A BATTLE is raging beneath the bobbing heads of Ian Linklater's wheat crop in the red, loamy soils of Gol Gol (Australia).
In this break-your-heart farming land near the Murray River, north of Mildura, the enemies are drought, nutrient depletion, salt and rising farming costs.
The battle's unlikely heroes are Mr Linklater and his 400-horsepower, oxygen-sucking, diesel-guzzling, carbon-spewing tractor.
International debate rages over the cost and plausibility of reducing greenhouse gas emissions from coal-fired power stations by pumping carbon underground.
But Mr Linklater is literally ploughing ahead, injecting his tractor's fossil fuel exhaust fumes directly into the ground, where they enhance the biochemical interaction between plants and soil microbes. And it seems his home-grown version of carbon sequestration, introduced in 2007, is getting results, with this year's crop, aided by better rainfall, his best since 2001. "It might not seem that emissions from one tractor could do a lot, but per hectare it emits 1100 kilos of carbon," Mr Linklater says.
Adapting methods developed by Canadian farmer Gary Lewis, of BioAgtive Technologies, Mr Linklater spent $20,000 customising equipment that cools the tractor's fumes to 30 degrees then expels them into the soil as gas fertiliser when he sows his crop.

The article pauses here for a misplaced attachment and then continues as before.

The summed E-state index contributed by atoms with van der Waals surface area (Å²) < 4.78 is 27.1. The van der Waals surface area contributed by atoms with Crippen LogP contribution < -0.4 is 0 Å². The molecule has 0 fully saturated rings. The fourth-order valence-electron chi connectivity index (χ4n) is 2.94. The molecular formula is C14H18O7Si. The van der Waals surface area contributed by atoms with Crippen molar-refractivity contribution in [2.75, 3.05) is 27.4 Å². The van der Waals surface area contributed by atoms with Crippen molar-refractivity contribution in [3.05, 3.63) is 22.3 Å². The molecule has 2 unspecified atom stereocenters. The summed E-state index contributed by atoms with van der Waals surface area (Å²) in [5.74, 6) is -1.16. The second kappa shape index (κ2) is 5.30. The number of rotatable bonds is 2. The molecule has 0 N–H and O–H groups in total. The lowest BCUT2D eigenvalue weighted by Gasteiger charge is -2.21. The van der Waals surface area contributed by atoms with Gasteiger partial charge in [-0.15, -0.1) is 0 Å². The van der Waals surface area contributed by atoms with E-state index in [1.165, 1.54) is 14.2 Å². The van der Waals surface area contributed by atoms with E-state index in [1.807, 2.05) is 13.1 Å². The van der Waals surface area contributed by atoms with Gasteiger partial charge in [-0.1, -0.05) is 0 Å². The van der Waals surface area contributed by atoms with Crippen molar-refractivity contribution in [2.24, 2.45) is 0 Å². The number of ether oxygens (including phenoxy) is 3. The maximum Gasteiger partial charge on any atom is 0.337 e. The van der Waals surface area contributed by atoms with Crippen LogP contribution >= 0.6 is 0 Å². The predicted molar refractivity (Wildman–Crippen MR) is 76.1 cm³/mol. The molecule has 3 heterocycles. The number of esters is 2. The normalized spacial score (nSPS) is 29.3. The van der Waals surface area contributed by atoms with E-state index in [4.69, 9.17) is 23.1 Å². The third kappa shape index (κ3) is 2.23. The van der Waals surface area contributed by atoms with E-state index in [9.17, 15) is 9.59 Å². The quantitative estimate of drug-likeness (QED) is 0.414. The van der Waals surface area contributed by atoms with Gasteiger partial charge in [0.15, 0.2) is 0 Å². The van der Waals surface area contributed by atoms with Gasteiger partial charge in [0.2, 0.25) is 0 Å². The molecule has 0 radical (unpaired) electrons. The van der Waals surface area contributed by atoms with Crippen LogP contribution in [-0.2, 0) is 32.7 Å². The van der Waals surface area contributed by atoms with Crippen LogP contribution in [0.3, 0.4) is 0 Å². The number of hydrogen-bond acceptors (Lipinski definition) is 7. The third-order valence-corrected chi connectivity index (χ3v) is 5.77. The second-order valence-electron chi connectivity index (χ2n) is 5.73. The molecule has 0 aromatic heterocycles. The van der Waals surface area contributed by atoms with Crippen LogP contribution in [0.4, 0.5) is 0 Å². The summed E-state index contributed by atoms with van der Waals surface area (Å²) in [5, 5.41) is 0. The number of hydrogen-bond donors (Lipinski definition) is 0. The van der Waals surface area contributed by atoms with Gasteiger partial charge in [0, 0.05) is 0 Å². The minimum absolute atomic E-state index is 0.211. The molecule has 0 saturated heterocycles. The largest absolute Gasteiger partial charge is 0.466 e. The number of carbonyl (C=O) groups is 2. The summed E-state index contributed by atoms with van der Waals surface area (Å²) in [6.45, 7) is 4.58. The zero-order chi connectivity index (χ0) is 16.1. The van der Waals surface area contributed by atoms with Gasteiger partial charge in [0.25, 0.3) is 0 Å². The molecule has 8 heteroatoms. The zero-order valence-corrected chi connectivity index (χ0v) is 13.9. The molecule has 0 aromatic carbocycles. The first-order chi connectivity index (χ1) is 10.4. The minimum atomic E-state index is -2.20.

His trials, which are being replicated in Canada, Britain and South Africa, are gaining global attention and are now the focus of scientific research. ''When I heard about it, I listened and the science of it seemed to make sense, but with fertiliser costs at about $1200 to $1500 a tonne, the economics of it got me into gear,'' Mr Linklater says.
At today's prices it would have cost him $500,000 in phosphorous and nitrogen fertilisers to prepare 3900 hectares for planting. But in the two years since he and his sons began trialling the new technique, no fertiliser has been applied. The saving is enough to wipe a healthy chunk off the debt that he, like many drought-stricken farmers, has racked up through years of meagre rain and below-break-even wheat prices.
Carmel Egan, www.TheAge.com.au